For quite some time I have been haunted by the vague image of a girl lying calmly in water.Partially immersed , eyes partially closed , with water up to her ears. ; I cannot see if it is a pond or a lake or a stream. The water is green and cool. I can feel the breeze on my face.She is swaying lightly in the mild current.
Is that a forest ? There are flowers every where. Sweet smelling lotuses, lilies, jasmines, roses…..Chirping birds……..The only other sound is that of the water flowing.
A glimpse of the clear blue sky, snowy white clouds……
It was a very calm and tranquil image, but even then some times I felt the silence unbearable and looked around for a door that would open into the real world. But couldn’t find any.
The image was there in my mind day and night. I had a strong feeling it is a painting. Either it has been made already or somebody will make it for me.I surfed the net to see if there are any such paintings, just to get rid of it from my mind. Then, I came across this picture.
I was so happy to see the bizarre image in mind take a vivid shape and color, but was disturbed by the ghastly appearance on the girl’s face , the upheld hands , the entangling weeds;
Something was amiss…..!
My girl had the most happy and serene face and had her hands on her sides.Every thing else was in place.
The picture was of OPHILIA By JOHN VERRET MILLIAS (inspired by Shakespeare’s Hamlet). Shamefully, I have never read Hamlet nor did I know Ophilia .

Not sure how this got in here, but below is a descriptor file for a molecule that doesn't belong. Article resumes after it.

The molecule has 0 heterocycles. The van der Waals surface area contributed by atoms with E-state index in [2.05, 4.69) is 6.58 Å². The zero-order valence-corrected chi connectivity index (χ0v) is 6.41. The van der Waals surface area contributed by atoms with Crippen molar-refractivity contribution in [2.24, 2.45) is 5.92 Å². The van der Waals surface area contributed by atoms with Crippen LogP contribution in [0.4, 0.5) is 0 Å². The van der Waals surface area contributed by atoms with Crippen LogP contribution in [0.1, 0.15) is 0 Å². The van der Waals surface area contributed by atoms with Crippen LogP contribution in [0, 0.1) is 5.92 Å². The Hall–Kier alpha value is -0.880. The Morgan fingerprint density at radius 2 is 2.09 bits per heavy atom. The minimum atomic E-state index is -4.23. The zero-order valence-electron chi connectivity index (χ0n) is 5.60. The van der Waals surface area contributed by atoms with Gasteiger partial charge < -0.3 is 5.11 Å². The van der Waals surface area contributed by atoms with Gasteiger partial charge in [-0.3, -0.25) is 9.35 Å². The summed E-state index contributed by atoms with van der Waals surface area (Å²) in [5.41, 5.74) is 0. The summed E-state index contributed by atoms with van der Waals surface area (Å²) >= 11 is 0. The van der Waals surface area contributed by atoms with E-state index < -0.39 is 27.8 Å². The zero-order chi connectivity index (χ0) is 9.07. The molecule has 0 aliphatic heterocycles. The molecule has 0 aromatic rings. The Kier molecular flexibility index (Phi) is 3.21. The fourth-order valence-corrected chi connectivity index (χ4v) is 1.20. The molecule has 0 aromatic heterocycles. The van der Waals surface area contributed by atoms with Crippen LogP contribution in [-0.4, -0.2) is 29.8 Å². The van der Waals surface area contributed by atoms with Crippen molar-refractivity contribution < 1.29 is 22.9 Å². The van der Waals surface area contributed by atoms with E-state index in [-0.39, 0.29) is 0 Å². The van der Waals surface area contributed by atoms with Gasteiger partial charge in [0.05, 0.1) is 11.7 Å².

I was aghast to know that she lay there drowned.The whole day I sat, mouth agape unable to accept it.This is not fair! It was the most beautiful picture I ever had in my mind.I concentrated hard to change her face and to put her hands straight , but OPHILIA would not heed.
In my life I have come across places and situations which I had already seen in my dreams and I hate the feeling and mystery of ‘De javu’.
OPHILIA By JOHN VERRET MILLIAS
One of the greatest Pre-Raphaelite works of all. This shows Ophelia floating down the river into which she has cast herself, feeling rejected by Hamlet. Her hair fans out in the stream, a necklace of violets around her neck and a loose bouquet of many different flowers drifting away from her slightly raised hands. All of these in Victorian flower lore contain meaning or are mentioned by Shakespeare in Hamlet. The plants on the riverbank show a typical selection of flowers and plants from an English summer hedgerow, all painted in precise detail. After casting around for a suitable location for the painting, he finally chose a quiet spot on the Hogsmill River (a tributary of the Thames) at Ewell in Surrey.
Miss Elizabeth Eleanor Siddal was working as his model lying, day after day, in a bath of water, heated only by candles and oil lamps situated underneath the bath. It was as a result of which she contracted pneumonia.